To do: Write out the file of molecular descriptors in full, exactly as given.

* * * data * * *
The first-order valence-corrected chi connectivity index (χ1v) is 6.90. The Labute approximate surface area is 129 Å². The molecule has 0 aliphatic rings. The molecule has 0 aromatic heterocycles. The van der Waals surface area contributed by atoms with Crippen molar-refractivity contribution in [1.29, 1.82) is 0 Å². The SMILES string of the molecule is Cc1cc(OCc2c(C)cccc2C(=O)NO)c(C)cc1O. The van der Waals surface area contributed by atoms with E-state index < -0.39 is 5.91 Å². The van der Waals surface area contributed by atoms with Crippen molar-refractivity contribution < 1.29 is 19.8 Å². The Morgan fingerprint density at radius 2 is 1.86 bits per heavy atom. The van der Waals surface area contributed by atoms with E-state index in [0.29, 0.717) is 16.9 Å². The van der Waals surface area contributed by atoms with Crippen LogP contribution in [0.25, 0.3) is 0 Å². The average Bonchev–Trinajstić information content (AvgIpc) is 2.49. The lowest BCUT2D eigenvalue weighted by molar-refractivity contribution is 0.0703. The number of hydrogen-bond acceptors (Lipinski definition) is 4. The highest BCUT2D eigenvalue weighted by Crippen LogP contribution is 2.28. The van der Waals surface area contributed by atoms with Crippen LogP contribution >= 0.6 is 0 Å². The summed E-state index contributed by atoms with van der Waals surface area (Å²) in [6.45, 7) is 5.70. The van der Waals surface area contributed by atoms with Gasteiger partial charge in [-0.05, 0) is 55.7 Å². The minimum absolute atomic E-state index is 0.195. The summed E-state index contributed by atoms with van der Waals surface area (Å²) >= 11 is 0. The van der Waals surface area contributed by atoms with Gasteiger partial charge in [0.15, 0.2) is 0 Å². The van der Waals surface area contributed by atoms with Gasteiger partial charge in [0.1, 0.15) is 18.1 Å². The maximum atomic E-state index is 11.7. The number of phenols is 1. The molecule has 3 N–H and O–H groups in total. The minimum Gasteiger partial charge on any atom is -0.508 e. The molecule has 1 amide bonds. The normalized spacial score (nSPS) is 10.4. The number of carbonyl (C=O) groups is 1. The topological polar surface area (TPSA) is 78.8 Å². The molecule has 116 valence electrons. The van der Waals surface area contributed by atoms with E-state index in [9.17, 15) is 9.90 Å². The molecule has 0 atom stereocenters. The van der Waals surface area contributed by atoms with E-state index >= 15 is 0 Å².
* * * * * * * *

The first-order valence-corrected chi connectivity index (χ1v) is 6.90. The Labute approximate surface area is 129 Å². The molecule has 0 aliphatic rings. The molecule has 0 aromatic heterocycles. The van der Waals surface area contributed by atoms with Crippen molar-refractivity contribution in [1.29, 1.82) is 0 Å². The SMILES string of the molecule is Cc1cc(OCc2c(C)cccc2C(=O)NO)c(C)cc1O. The van der Waals surface area contributed by atoms with E-state index < -0.39 is 5.91 Å². The van der Waals surface area contributed by atoms with Crippen molar-refractivity contribution < 1.29 is 19.8 Å². The Morgan fingerprint density at radius 2 is 1.86 bits per heavy atom. The van der Waals surface area contributed by atoms with E-state index in [0.29, 0.717) is 16.9 Å². The van der Waals surface area contributed by atoms with Crippen LogP contribution in [0.25, 0.3) is 0 Å². The average Bonchev–Trinajstić information content (AvgIpc) is 2.49. The lowest BCUT2D eigenvalue weighted by molar-refractivity contribution is 0.0703. The number of hydrogen-bond acceptors (Lipinski definition) is 4. The highest BCUT2D eigenvalue weighted by Crippen LogP contribution is 2.28. The van der Waals surface area contributed by atoms with Crippen LogP contribution >= 0.6 is 0 Å². The summed E-state index contributed by atoms with van der Waals surface area (Å²) in [6.45, 7) is 5.70. The van der Waals surface area contributed by atoms with Gasteiger partial charge in [-0.05, 0) is 55.7 Å². The minimum absolute atomic E-state index is 0.195. The summed E-state index contributed by atoms with van der Waals surface area (Å²) >= 11 is 0. The van der Waals surface area contributed by atoms with Gasteiger partial charge in [0.15, 0.2) is 0 Å². The van der Waals surface area contributed by atoms with Gasteiger partial charge in [0.1, 0.15) is 18.1 Å². The maximum atomic E-state index is 11.7. The number of phenols is 1. The molecule has 3 N–H and O–H groups in total. The minimum Gasteiger partial charge on any atom is -0.508 e. The molecule has 1 amide bonds. The normalized spacial score (nSPS) is 10.4. The number of carbonyl (C=O) groups is 1. The topological polar surface area (TPSA) is 78.8 Å². The molecule has 116 valence electrons. The van der Waals surface area contributed by atoms with E-state index in [9.17, 15) is 9.90 Å². The molecule has 0 atom stereocenters. The van der Waals surface area contributed by atoms with E-state index >= 15 is 0 Å².